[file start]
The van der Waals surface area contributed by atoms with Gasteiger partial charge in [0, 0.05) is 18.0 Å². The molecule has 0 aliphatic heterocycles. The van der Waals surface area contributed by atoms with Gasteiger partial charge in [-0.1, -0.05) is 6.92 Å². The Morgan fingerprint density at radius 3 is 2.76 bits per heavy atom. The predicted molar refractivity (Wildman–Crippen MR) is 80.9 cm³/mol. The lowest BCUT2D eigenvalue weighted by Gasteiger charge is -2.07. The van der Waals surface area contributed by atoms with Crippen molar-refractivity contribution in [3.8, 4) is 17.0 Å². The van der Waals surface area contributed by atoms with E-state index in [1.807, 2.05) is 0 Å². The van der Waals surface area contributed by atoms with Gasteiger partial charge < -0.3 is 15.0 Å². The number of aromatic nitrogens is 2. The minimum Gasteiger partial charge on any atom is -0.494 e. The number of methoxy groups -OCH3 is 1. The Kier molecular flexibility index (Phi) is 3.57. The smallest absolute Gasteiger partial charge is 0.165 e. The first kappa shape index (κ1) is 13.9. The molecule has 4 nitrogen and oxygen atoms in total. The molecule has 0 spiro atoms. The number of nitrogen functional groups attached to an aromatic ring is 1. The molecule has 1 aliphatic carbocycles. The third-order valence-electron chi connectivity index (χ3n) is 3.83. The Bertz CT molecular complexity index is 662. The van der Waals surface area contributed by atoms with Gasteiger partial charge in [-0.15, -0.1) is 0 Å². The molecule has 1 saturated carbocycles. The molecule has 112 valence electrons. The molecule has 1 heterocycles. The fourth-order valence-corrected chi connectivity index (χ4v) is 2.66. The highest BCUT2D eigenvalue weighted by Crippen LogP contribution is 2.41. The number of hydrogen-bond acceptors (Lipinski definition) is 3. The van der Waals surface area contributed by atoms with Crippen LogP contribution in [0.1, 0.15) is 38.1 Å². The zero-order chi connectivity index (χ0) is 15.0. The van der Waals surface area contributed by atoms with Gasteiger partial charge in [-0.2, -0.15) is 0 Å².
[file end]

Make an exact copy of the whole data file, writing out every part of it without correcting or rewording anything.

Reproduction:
The van der Waals surface area contributed by atoms with Gasteiger partial charge in [0, 0.05) is 18.0 Å². The molecule has 0 aliphatic heterocycles. The van der Waals surface area contributed by atoms with Gasteiger partial charge in [-0.1, -0.05) is 6.92 Å². The Morgan fingerprint density at radius 3 is 2.76 bits per heavy atom. The predicted molar refractivity (Wildman–Crippen MR) is 80.9 cm³/mol. The lowest BCUT2D eigenvalue weighted by Gasteiger charge is -2.07. The van der Waals surface area contributed by atoms with Crippen molar-refractivity contribution in [3.8, 4) is 17.0 Å². The van der Waals surface area contributed by atoms with E-state index in [1.807, 2.05) is 0 Å². The van der Waals surface area contributed by atoms with Gasteiger partial charge < -0.3 is 15.0 Å². The number of aromatic nitrogens is 2. The minimum Gasteiger partial charge on any atom is -0.494 e. The number of methoxy groups -OCH3 is 1. The Kier molecular flexibility index (Phi) is 3.57. The smallest absolute Gasteiger partial charge is 0.165 e. The first kappa shape index (κ1) is 13.9. The molecule has 4 nitrogen and oxygen atoms in total. The molecule has 0 spiro atoms. The number of nitrogen functional groups attached to an aromatic ring is 1. The molecule has 1 aliphatic carbocycles. The third-order valence-electron chi connectivity index (χ3n) is 3.83. The Bertz CT molecular complexity index is 662. The van der Waals surface area contributed by atoms with Gasteiger partial charge in [-0.15, -0.1) is 0 Å². The molecule has 1 saturated carbocycles. The molecule has 112 valence electrons. The molecule has 1 heterocycles. The fourth-order valence-corrected chi connectivity index (χ4v) is 2.66. The highest BCUT2D eigenvalue weighted by Crippen LogP contribution is 2.41. The number of hydrogen-bond acceptors (Lipinski definition) is 3. The van der Waals surface area contributed by atoms with Crippen LogP contribution in [0.1, 0.15) is 38.1 Å². The zero-order chi connectivity index (χ0) is 15.0. The van der Waals surface area contributed by atoms with Gasteiger partial charge in [-0.2, -0.15) is 0 Å².